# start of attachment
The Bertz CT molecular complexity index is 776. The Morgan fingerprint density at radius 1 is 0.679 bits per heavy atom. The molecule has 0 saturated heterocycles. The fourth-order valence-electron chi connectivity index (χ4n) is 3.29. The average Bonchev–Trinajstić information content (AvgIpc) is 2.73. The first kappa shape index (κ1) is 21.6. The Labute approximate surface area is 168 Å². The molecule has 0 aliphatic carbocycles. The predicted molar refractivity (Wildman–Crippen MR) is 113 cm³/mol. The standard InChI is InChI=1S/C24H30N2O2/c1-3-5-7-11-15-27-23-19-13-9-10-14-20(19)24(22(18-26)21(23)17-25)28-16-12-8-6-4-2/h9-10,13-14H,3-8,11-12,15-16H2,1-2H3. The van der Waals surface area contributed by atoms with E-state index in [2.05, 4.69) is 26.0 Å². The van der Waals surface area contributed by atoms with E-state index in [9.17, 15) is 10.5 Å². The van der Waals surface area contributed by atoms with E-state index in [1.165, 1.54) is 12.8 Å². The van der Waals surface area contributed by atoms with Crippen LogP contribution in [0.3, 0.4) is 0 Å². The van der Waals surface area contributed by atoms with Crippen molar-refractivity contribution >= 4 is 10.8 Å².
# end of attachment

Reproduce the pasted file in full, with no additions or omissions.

The Bertz CT molecular complexity index is 776. The Morgan fingerprint density at radius 1 is 0.679 bits per heavy atom. The molecule has 0 saturated heterocycles. The fourth-order valence-electron chi connectivity index (χ4n) is 3.29. The average Bonchev–Trinajstić information content (AvgIpc) is 2.73. The first kappa shape index (κ1) is 21.6. The Labute approximate surface area is 168 Å². The molecule has 0 aliphatic carbocycles. The predicted molar refractivity (Wildman–Crippen MR) is 113 cm³/mol. The standard InChI is InChI=1S/C24H30N2O2/c1-3-5-7-11-15-27-23-19-13-9-10-14-20(19)24(22(18-26)21(23)17-25)28-16-12-8-6-4-2/h9-10,13-14H,3-8,11-12,15-16H2,1-2H3. The van der Waals surface area contributed by atoms with E-state index in [2.05, 4.69) is 26.0 Å². The van der Waals surface area contributed by atoms with E-state index in [9.17, 15) is 10.5 Å². The van der Waals surface area contributed by atoms with E-state index in [1.165, 1.54) is 12.8 Å². The van der Waals surface area contributed by atoms with Crippen LogP contribution in [0.3, 0.4) is 0 Å². The van der Waals surface area contributed by atoms with Crippen molar-refractivity contribution >= 4 is 10.8 Å².